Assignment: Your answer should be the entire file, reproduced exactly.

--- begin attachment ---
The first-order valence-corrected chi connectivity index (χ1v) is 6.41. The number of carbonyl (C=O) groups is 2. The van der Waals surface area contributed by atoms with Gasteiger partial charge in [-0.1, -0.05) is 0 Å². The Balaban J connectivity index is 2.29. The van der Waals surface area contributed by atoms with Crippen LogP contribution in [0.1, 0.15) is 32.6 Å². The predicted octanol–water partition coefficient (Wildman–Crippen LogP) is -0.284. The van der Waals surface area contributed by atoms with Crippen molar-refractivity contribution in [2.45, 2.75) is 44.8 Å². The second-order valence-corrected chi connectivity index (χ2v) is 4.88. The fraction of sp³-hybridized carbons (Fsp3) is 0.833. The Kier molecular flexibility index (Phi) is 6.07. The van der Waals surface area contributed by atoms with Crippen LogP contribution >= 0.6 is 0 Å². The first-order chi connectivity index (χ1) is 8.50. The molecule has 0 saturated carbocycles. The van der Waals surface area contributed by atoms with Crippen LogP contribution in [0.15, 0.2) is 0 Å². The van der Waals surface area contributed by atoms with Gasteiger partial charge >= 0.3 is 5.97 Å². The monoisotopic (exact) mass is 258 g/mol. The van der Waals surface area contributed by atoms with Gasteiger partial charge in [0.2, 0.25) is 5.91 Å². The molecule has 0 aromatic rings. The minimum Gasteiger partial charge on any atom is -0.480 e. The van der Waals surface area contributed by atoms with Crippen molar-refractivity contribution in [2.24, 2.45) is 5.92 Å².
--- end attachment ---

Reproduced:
The first-order valence-corrected chi connectivity index (χ1v) is 6.41. The number of carbonyl (C=O) groups is 2. The van der Waals surface area contributed by atoms with Gasteiger partial charge in [-0.1, -0.05) is 0 Å². The Balaban J connectivity index is 2.29. The van der Waals surface area contributed by atoms with Crippen LogP contribution in [0.1, 0.15) is 32.6 Å². The predicted octanol–water partition coefficient (Wildman–Crippen LogP) is -0.284. The van der Waals surface area contributed by atoms with Crippen molar-refractivity contribution in [2.45, 2.75) is 44.8 Å². The second-order valence-corrected chi connectivity index (χ2v) is 4.88. The fraction of sp³-hybridized carbons (Fsp3) is 0.833. The Kier molecular flexibility index (Phi) is 6.07. The van der Waals surface area contributed by atoms with Crippen LogP contribution >= 0.6 is 0 Å². The first-order chi connectivity index (χ1) is 8.50. The molecule has 0 saturated carbocycles. The van der Waals surface area contributed by atoms with Crippen LogP contribution in [0.15, 0.2) is 0 Å². The van der Waals surface area contributed by atoms with Gasteiger partial charge >= 0.3 is 5.97 Å². The monoisotopic (exact) mass is 258 g/mol. The van der Waals surface area contributed by atoms with Gasteiger partial charge in [0.2, 0.25) is 5.91 Å². The molecule has 0 aromatic rings. The minimum Gasteiger partial charge on any atom is -0.480 e. The van der Waals surface area contributed by atoms with Crippen molar-refractivity contribution in [2.24, 2.45) is 5.92 Å².